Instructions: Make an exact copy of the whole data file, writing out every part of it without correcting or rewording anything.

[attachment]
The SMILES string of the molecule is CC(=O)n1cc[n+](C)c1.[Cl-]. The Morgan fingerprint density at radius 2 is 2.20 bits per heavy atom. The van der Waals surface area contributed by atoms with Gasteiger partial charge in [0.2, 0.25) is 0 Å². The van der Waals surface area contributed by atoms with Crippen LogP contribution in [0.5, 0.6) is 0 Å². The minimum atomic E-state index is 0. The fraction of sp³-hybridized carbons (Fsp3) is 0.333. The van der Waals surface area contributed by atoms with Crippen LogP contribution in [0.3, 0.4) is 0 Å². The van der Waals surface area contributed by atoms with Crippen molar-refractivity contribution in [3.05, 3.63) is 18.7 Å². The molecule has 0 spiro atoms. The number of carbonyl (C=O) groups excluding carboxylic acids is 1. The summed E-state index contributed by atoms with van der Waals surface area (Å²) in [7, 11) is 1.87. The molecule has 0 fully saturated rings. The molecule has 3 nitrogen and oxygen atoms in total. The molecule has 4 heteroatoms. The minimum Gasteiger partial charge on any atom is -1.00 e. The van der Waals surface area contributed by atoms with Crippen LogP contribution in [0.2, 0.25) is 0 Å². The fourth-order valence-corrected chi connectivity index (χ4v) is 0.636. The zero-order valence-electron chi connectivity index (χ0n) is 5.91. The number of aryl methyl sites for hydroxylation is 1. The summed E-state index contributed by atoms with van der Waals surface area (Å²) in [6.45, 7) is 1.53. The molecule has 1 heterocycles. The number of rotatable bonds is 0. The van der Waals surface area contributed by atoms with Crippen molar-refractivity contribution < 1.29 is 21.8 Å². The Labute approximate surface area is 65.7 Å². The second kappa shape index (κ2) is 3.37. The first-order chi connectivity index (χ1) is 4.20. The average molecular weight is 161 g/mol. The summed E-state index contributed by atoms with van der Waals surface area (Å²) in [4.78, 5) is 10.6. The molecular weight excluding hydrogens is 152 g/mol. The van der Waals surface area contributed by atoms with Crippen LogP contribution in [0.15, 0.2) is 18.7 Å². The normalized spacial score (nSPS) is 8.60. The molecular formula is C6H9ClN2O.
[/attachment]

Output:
The SMILES string of the molecule is CC(=O)n1cc[n+](C)c1.[Cl-]. The Morgan fingerprint density at radius 2 is 2.20 bits per heavy atom. The van der Waals surface area contributed by atoms with Gasteiger partial charge in [0.2, 0.25) is 0 Å². The van der Waals surface area contributed by atoms with Crippen LogP contribution in [0.5, 0.6) is 0 Å². The minimum atomic E-state index is 0. The fraction of sp³-hybridized carbons (Fsp3) is 0.333. The van der Waals surface area contributed by atoms with Crippen LogP contribution in [0.3, 0.4) is 0 Å². The van der Waals surface area contributed by atoms with Crippen molar-refractivity contribution in [3.05, 3.63) is 18.7 Å². The molecule has 0 spiro atoms. The number of carbonyl (C=O) groups excluding carboxylic acids is 1. The summed E-state index contributed by atoms with van der Waals surface area (Å²) in [7, 11) is 1.87. The molecule has 0 fully saturated rings. The molecule has 3 nitrogen and oxygen atoms in total. The molecule has 4 heteroatoms. The minimum Gasteiger partial charge on any atom is -1.00 e. The van der Waals surface area contributed by atoms with Crippen LogP contribution in [0.2, 0.25) is 0 Å². The fourth-order valence-corrected chi connectivity index (χ4v) is 0.636. The zero-order valence-electron chi connectivity index (χ0n) is 5.91. The number of aryl methyl sites for hydroxylation is 1. The summed E-state index contributed by atoms with van der Waals surface area (Å²) in [6.45, 7) is 1.53. The molecule has 1 heterocycles. The number of rotatable bonds is 0. The van der Waals surface area contributed by atoms with Crippen molar-refractivity contribution < 1.29 is 21.8 Å². The Labute approximate surface area is 65.7 Å². The second kappa shape index (κ2) is 3.37. The first-order chi connectivity index (χ1) is 4.20. The average molecular weight is 161 g/mol. The summed E-state index contributed by atoms with van der Waals surface area (Å²) in [4.78, 5) is 10.6. The molecular weight excluding hydrogens is 152 g/mol. The van der Waals surface area contributed by atoms with Crippen LogP contribution in [0.15, 0.2) is 18.7 Å². The normalized spacial score (nSPS) is 8.60. The molecular formula is C6H9ClN2O.